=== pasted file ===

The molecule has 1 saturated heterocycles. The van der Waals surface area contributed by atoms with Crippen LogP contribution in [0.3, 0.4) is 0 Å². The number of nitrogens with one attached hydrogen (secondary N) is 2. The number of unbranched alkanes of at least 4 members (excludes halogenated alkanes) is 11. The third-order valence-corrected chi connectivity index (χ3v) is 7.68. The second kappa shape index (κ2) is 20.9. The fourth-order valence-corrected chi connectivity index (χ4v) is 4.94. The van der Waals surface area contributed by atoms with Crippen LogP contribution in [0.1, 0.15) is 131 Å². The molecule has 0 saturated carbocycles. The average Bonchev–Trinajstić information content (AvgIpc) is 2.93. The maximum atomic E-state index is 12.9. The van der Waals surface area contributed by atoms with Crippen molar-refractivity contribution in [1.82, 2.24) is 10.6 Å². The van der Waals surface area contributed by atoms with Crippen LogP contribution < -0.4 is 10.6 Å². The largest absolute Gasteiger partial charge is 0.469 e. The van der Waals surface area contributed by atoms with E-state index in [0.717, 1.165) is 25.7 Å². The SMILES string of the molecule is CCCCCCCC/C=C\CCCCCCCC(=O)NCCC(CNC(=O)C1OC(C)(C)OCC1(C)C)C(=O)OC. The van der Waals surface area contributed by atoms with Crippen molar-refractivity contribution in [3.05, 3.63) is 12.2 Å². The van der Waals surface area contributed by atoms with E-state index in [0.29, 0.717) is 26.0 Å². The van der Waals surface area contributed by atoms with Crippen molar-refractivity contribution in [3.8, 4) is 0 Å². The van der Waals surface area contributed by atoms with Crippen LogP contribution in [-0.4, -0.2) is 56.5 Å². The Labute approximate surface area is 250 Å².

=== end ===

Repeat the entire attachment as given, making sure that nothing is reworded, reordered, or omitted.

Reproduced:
The molecule has 1 saturated heterocycles. The van der Waals surface area contributed by atoms with Crippen LogP contribution in [0.3, 0.4) is 0 Å². The number of nitrogens with one attached hydrogen (secondary N) is 2. The number of unbranched alkanes of at least 4 members (excludes halogenated alkanes) is 11. The third-order valence-corrected chi connectivity index (χ3v) is 7.68. The second kappa shape index (κ2) is 20.9. The fourth-order valence-corrected chi connectivity index (χ4v) is 4.94. The van der Waals surface area contributed by atoms with Crippen LogP contribution in [0.1, 0.15) is 131 Å². The molecule has 0 saturated carbocycles. The average Bonchev–Trinajstić information content (AvgIpc) is 2.93. The maximum atomic E-state index is 12.9. The van der Waals surface area contributed by atoms with Crippen molar-refractivity contribution in [1.82, 2.24) is 10.6 Å². The van der Waals surface area contributed by atoms with Crippen LogP contribution < -0.4 is 10.6 Å². The largest absolute Gasteiger partial charge is 0.469 e. The van der Waals surface area contributed by atoms with E-state index in [0.717, 1.165) is 25.7 Å². The SMILES string of the molecule is CCCCCCCC/C=C\CCCCCCCC(=O)NCCC(CNC(=O)C1OC(C)(C)OCC1(C)C)C(=O)OC. The van der Waals surface area contributed by atoms with Crippen molar-refractivity contribution in [3.05, 3.63) is 12.2 Å². The van der Waals surface area contributed by atoms with E-state index in [0.29, 0.717) is 26.0 Å². The van der Waals surface area contributed by atoms with Crippen molar-refractivity contribution in [3.8, 4) is 0 Å². The van der Waals surface area contributed by atoms with Crippen LogP contribution in [-0.4, -0.2) is 56.5 Å². The Labute approximate surface area is 250 Å².